Shoot organisers could get themselves into hot water if they call their shoot FITASC without permission.
FITASC has become common parlance for a type of target but The International Federation for Sporting Shooting, FITASC, claims it is a registered trademark and no-one can use it unless they clear it with the body first.
The move has seen court proceedings taken against a gun shop owner in Ireland who advertised a 50-target event as “An Introduction to Sporting”, which was designed to give shooters “a flavour of FITASC”.
The Irish Clay Pigeon Shooting Association, the sole body allowed to use the FITASC mark in Ireland, is suing Jack Kelly of The Gun Shop, Wexford, for using the term.
When Mr Kelly was told by the ICPSA’s solicitors that he did not have permission to use the trademark he cancelled the shoot and signed an apology and statement promising not to use the terms again.
But the ICPSA is going ahead with court proceedings, claiming costs and counsel fees which are yet to be totted up.
Mr Kelly told us: “I am someone who is passionate about FITASC Sporting. The stance that FITASC and the ICPSA have taken regrettably does not serve or promote the sport in any way”.
The FITASC claims ownership to the titles FITASC; FITASC Sporting, Parcours de Chasse and International Sporting.
UK Krieghoff importer, Alan Rhone, also found himself on the wrong side of the FITASC when its president in Paris, J F Plankis, noticed his website address, www.fitascsporting.com, which has been well established for several years.
Mr Rhone was told he would be allowed the address if he changed the name to fitascsportinguk.com but he refused, as the site has been used by the BICTSF to post notices, shoot reports and so on to members for several years.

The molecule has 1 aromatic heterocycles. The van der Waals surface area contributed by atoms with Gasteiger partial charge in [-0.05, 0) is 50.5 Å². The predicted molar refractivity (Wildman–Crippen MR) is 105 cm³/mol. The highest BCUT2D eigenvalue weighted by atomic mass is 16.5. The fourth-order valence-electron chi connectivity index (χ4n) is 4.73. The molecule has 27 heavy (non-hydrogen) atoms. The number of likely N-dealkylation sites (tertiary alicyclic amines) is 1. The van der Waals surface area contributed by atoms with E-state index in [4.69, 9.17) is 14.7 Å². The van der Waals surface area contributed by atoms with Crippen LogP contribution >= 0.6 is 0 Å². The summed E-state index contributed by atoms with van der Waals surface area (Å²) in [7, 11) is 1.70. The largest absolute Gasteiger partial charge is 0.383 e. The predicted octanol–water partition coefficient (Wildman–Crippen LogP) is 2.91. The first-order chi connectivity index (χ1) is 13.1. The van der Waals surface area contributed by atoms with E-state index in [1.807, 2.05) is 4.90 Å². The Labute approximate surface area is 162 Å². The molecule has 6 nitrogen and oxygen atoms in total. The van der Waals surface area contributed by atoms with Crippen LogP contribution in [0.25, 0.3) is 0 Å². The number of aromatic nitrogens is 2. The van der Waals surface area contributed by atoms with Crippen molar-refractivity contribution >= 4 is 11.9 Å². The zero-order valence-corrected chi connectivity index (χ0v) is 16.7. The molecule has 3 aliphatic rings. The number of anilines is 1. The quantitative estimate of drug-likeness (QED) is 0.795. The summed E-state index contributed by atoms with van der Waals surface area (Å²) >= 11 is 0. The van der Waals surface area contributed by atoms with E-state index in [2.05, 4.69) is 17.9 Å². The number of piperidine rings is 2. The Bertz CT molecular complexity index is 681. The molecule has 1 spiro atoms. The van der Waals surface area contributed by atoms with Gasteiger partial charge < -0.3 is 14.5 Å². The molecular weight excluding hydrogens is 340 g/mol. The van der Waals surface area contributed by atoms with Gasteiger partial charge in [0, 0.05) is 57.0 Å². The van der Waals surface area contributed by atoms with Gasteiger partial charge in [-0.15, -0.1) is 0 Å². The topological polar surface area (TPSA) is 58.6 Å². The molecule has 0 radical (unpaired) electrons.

One solution put forward was that individual countries’ representatives could make decisions about the use of the name and that as BICTSF he could have permission. But Mr Rhone decided to pull the plug on his site because this would confuse matters more, since different rules in each country would mean a shoot could be advertised as 100 FITASC in the UK but not elsewhere.
Mr Rhone told us: “I cannot see what FITASC hope to achieve by this. Anyone holding a FITASC shoot is promoting and publicising the sport. By preventing such events being held by anyone other than FITASC they are reducing the number of shooters taking part and alienating those who are their strongest supporters”.
BICTSF chairman Hugh Smith has issued a statement on the organisation’s website saying BICTSF has sole ownership of the disciplines FITASC Sporting; FITASC Compak Sporting, Fosse, also known as Universal Trench, and Hélice, formerly known as ZZ, and has authority in the UK only to permit shooting grounds, event managers and individuals to hold, organise and advertise using the term FITASC.
The statement confirms there are no changes to current authorisations issued but new grounds, event managers and individuals wanting to use the term will have to get BICTSF permission first. It clarifies that, currently, there is no charge for authorisations. Mr Smith did not want to comment further at this stage.
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